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1 / 5 (3) Jan 04, 2016
One suspects that, if such critical information was missing, those trying to reproduce the "experiments" listed would have noticed that in setting up. Instead, they went ahead and carried out the "experiment" without what supposedly was important material. And the fact that they didn't reproduce the original "results" is the only "evidence" they had that something was fluky. How did all of those providing those false results think they would get away with it? It invokes the article also on today's marquee, "Why too much evidence can be a bad thing", claiming that, if every data point of an "experiment" agrees, then the "conclusion" is likely wrong. It looks very much like a major effort is underway to whitewash the fact that "science" has been lying for a century or more.
2.3 / 5 (3) Jan 04, 2016
This problem has been known for decades. It persists because peer reviewers for journals routinely give thumbs-up to poorly written research reports.
These journals should die away in favor of free websites that report research results.
1 / 5 (2) Jan 04, 2016
This explains all the shoddy global warming research over the decades.
not rated yet Jan 05, 2016
I read for an hour or two each day research journals. I rarely bother with the research and data description. Partly that is because it is often irrelevant but also because when I want to check, it usually lacks the details I seek. It seems to me these sections are a ritual in which researchers game peer review by providing a fog of details without thinking about actually they are reporting to their readers. The bug is that if they gave good details, reviewers would find more to find fault and so lesson the chances of paper acceptance. Better to badly report and hope the reviewers will just judge on the number of pages given to a section than provide well thought out details and risk a reviewer giving a careful analysis.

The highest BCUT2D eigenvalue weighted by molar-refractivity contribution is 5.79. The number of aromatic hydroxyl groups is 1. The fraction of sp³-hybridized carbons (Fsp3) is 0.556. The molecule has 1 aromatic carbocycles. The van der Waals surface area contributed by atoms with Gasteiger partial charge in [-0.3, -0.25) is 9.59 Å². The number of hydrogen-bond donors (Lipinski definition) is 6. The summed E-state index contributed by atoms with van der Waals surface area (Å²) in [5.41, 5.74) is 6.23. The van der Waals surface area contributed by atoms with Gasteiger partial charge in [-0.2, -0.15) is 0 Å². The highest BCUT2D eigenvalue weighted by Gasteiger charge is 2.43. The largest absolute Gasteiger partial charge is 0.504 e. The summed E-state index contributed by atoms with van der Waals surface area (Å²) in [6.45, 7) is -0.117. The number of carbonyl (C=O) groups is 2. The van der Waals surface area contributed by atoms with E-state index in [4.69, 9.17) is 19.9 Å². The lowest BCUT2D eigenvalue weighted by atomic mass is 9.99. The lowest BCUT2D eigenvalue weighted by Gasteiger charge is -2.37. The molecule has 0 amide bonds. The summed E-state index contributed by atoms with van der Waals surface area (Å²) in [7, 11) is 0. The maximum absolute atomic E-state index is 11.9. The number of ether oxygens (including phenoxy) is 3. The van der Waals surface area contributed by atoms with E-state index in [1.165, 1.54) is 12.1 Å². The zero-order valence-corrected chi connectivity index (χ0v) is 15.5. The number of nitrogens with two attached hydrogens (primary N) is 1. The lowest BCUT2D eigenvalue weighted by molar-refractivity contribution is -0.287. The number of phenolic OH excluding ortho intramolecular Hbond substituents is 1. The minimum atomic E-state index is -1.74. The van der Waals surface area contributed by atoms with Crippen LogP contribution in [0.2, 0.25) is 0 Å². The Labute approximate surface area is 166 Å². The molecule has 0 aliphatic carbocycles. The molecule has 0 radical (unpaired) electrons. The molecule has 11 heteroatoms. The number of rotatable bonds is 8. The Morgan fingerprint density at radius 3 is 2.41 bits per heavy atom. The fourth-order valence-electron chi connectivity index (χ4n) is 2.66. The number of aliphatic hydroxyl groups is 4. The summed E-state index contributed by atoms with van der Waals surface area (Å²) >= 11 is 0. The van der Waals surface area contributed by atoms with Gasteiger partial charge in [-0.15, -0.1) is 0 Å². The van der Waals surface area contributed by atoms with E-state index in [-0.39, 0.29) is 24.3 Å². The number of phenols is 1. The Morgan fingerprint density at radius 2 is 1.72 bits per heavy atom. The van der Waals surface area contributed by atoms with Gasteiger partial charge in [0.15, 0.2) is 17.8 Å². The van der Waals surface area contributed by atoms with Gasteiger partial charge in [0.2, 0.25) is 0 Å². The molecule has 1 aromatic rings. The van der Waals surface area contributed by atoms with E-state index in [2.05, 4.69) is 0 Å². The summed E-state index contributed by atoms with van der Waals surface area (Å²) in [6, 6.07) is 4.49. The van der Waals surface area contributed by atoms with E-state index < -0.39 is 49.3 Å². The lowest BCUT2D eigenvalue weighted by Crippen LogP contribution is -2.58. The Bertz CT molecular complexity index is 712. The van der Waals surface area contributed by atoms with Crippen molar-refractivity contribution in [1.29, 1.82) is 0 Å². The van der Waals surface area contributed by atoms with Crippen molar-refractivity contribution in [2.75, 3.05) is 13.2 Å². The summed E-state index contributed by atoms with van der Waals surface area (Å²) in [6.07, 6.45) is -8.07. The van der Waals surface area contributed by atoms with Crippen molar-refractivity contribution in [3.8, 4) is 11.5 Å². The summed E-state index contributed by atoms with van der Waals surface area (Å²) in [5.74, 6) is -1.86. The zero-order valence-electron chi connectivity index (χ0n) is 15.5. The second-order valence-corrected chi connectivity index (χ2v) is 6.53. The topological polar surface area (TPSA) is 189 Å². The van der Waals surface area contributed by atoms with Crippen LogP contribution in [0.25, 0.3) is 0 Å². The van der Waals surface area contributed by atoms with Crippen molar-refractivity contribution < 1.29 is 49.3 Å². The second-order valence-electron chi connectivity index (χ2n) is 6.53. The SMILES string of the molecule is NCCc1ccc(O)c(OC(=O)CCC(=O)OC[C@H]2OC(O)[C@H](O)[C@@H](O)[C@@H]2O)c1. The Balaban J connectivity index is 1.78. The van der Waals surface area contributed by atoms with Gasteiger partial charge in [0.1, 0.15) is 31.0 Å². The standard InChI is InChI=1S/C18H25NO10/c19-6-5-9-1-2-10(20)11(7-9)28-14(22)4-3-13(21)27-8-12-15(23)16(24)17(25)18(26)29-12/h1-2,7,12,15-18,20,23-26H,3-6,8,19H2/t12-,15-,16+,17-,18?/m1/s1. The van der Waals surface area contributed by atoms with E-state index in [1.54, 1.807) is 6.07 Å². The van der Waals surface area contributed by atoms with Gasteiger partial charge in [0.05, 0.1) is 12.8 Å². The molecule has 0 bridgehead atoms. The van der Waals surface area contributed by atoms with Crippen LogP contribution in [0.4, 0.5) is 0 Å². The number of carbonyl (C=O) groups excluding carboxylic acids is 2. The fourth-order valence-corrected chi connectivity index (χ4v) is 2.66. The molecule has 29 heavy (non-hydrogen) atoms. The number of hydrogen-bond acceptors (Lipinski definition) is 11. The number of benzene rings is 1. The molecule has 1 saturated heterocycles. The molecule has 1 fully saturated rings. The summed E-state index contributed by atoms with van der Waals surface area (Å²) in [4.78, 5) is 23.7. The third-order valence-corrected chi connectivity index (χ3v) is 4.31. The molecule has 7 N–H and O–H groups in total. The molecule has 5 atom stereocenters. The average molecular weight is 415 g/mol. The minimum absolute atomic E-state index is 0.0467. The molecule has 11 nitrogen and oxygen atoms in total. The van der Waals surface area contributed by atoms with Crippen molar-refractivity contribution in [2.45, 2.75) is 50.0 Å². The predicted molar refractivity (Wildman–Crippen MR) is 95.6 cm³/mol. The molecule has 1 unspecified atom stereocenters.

5 / 5 (1) Jan 05, 2016
There's a few factors at work here:
1) Space on papers is limited. You have to cram all your results into a certain amount of pages. So you concentrate on methods and results. If any space is left over you give a bit of review of state of the art so that others see you aren't - unintentionally - duplicating work already done (i.e. that your work is original)
2) Data may not be public. Studies in biomedicine are for the overwhelming part funded (at least partially) by a company. Often with the aim to find out if their drug X is effective or not. No way are they going to put the data out to the public (read: competitors) for free. Studies cost way too much money and give way too much a time advantage over the competition for a company to simply give that up.
They found that the more animals lost or removed, the shakier or more biased the experimental conclusions.

No wonder. Animal 'loss' means less data (statistical power)...or a bad experimental setup.